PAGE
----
Cup much ado about
something for SoCal ‘voice’

Jul 4, 2006 1:16 AM

With apologies to William Shakespeare, the World Cup is much ado about nothing-nothing. At least that’s the general consensus in America.

But across the pond, soccer, or football is it is called, is an all-encompassing sport, spawning fanaticism that at times begets violence.

When he was a boy, Trevor Denman wanted to be a jockey, but he outgrew that dream. The native of Durban, South Africa, never lost his passion for soccer, however.

Now one of the world’s premier race callers who has plied his challenging trade in Southern California for more than two decades, the 53-year-old Denman invariably watches soccer in his booth between races when it’s on TV, and has barely missed a second of current World Cup action during his customary break since Santa Anita’s meet ended on April 23.

"Outside of racing, soccer is my favorite sport, by far," said Denman from his farm in Minnesota’s oldest community, a town of 2,400 called Wabasha, where the 1993 movie, "Grumpy Old Men," was filmed.

"I’m a bit of a fanatic, actually, like people living here are during football season," he said. "Overseas, you grow up with soccer from the time you’re born, and if you’re English, whatever town you live in, it’s almost impossible not to be brainwashed from a young age and become a supporter. If you’re born and raised in Newcastle, for example, you’re behind Newcastle all the way. There’s no option.

"At least in America, you have a few choices, but not there," Denman continued. "It’s too fanatical. The actual fighting by those fans known as hooligans is obviously bad, but like anything else, it’s probably only one percent who go to those extremes. But it is very much a way of life. Fans stick together. They walk into a pub and support whatever pub they’re in, because it’s impossible not to.

"You can’t really say that about sports in the United States," he added. "If you’re a Minnesota Vikings supporter and you’re in Wisconsin where it’s overwhelmingly Green Bay territory, you can cheer for Minnesota and be quite safe. But that’s not the case in England when a soccer match is on. You support the locals and that’s it."

Denman, who recently returned to Minnesota after spending five weeks in South Africa tending to his ailing mother, thinks America’s interest in soccer has increased significantly in recent years.

"It’s very hard to change tradition, isn’t it?" he said. "It’s like beer. Are you going to come along and knock Budweiser off its perch? I don’t think so. It’s too much ingrained. But soccer interest has changed tremendously. Just the television coverage in the U.S. from 20 years ago is dramatic. I left South Africa in 1983 and until we had the World Cup in LA in 1994, there were 11 years when I was totally blanked out of soccer. You couldn’t read about it in the newspapers, and obviously it was not on TV.

"But since ’94 to now, which is only 12 years, I mean, wow!" Denman said. "We’re getting all 64 World Cup games. The Fox soccer channel is totally dedicated to soccer. ESPN on weekends has at least one game, so I think it’s made major steps in the last 16 years, anyway. And kids are playing it much more now. Will it ever indent on football and baseball? No, I don’t think so, but it’s definitely going to move up the ranks."

Denman, who has revolutionized race calling since he began at Oak Tree in 1983, is looking forward to his return behind the mike when Del Mar starts its 43-day run on July 19. Having trained to be a jockey has given him the uncanny knack of picking up a race’s winner often as early as the three-eighths pole.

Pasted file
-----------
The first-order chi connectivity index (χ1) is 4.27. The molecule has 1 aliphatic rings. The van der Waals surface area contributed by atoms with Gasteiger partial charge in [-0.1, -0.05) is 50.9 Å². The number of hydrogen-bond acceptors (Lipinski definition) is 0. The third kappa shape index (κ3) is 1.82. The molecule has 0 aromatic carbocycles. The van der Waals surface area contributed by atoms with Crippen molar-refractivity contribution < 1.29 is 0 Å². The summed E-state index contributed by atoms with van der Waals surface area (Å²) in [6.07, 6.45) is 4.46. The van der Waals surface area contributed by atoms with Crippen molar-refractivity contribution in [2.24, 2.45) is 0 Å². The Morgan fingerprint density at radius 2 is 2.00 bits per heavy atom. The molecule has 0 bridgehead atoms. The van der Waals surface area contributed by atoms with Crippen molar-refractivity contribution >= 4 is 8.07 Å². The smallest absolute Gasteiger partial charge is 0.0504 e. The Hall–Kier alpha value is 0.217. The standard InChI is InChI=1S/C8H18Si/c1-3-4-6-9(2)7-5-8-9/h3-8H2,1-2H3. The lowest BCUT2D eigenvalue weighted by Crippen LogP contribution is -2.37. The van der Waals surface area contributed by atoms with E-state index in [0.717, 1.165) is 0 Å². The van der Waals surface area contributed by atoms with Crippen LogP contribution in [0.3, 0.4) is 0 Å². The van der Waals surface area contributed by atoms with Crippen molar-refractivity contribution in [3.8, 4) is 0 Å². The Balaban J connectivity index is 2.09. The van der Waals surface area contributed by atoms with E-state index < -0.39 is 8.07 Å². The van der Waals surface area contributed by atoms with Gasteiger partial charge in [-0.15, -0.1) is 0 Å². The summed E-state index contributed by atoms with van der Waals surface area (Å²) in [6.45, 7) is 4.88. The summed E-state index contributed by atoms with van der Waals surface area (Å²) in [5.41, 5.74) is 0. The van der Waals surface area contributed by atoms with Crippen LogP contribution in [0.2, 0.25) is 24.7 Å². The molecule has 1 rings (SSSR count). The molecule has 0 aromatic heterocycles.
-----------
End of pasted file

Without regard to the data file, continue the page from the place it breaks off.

In the meantime, Denman thinks the World Cup champion will be either France or host Germany.

"One of those two will win it, but it’s close," he said. "It’s like a horse race with a thrilling stretch run. Who will win the photo?"

The homestretch

”¡ Despite having to run his horses from a detention barn for 30 days through July 13, Doug O’Neill remains in a heated battle with Jeff Mullins for leading trainer at Hollywood Park. "We’ve had a handful of horses that didn’t eat up because of it," said O’Neill, who was given the ban by the California Horse Racing Board for excessive levels of TCO2 (milkshake) on Wisdom Cat, who finished last at 48-1 in the seventh race on May 27.

"It affects some horses, because there’s nothing like sleeping in their own stalls," he said. "My take on the suspension is that I respect the rules, I realize how privileged I am to race on this circuit and I just want to keep it going, whatever barn we’re running out of. We’re blessed with great owners and we have unbelievable help. All our horses look great and they run consistently well."

”¡ Greg Gilchrist has nominated last year’s champion sprinter Lost In The Fog to the July 15 Smile Sprint at Calder.

"He won the Carry Back against 3-year-olds there last year," said Gilchrist, who has never raced Lost In The Fog in Southern California, but said there was a slight chance he could run at Del Mar in the Pat O’Brien on Aug. 20. "Del Mar has no 3-year-old sprint stakes at all; that’s why he didn’t run there last year," Gilchrist said, "and other races came up for him out of town, so that’s why he didn’t make it to Santa Anita or Hollywood."

”¡ Best baseball bet: Lay any number against the Phillies, who are in an unrelenting free fall with no effective pitching. This is a team that is behind before it takes the field. Stoic manager Charlie Manuel would do well to be out of town when he gets his inevitable pink slip, because if he’s at home, the obstreperous Philly fans might lynch him.

”¡.When the No. 13 overall NBA draft pick Thabo Sefolosha of Switzerland fails to connect on a shot, it will be a Swiss miss.

”¡ Here’s a sure-fire way to perk up interest in women’s soccer: Shirts vs. Skins.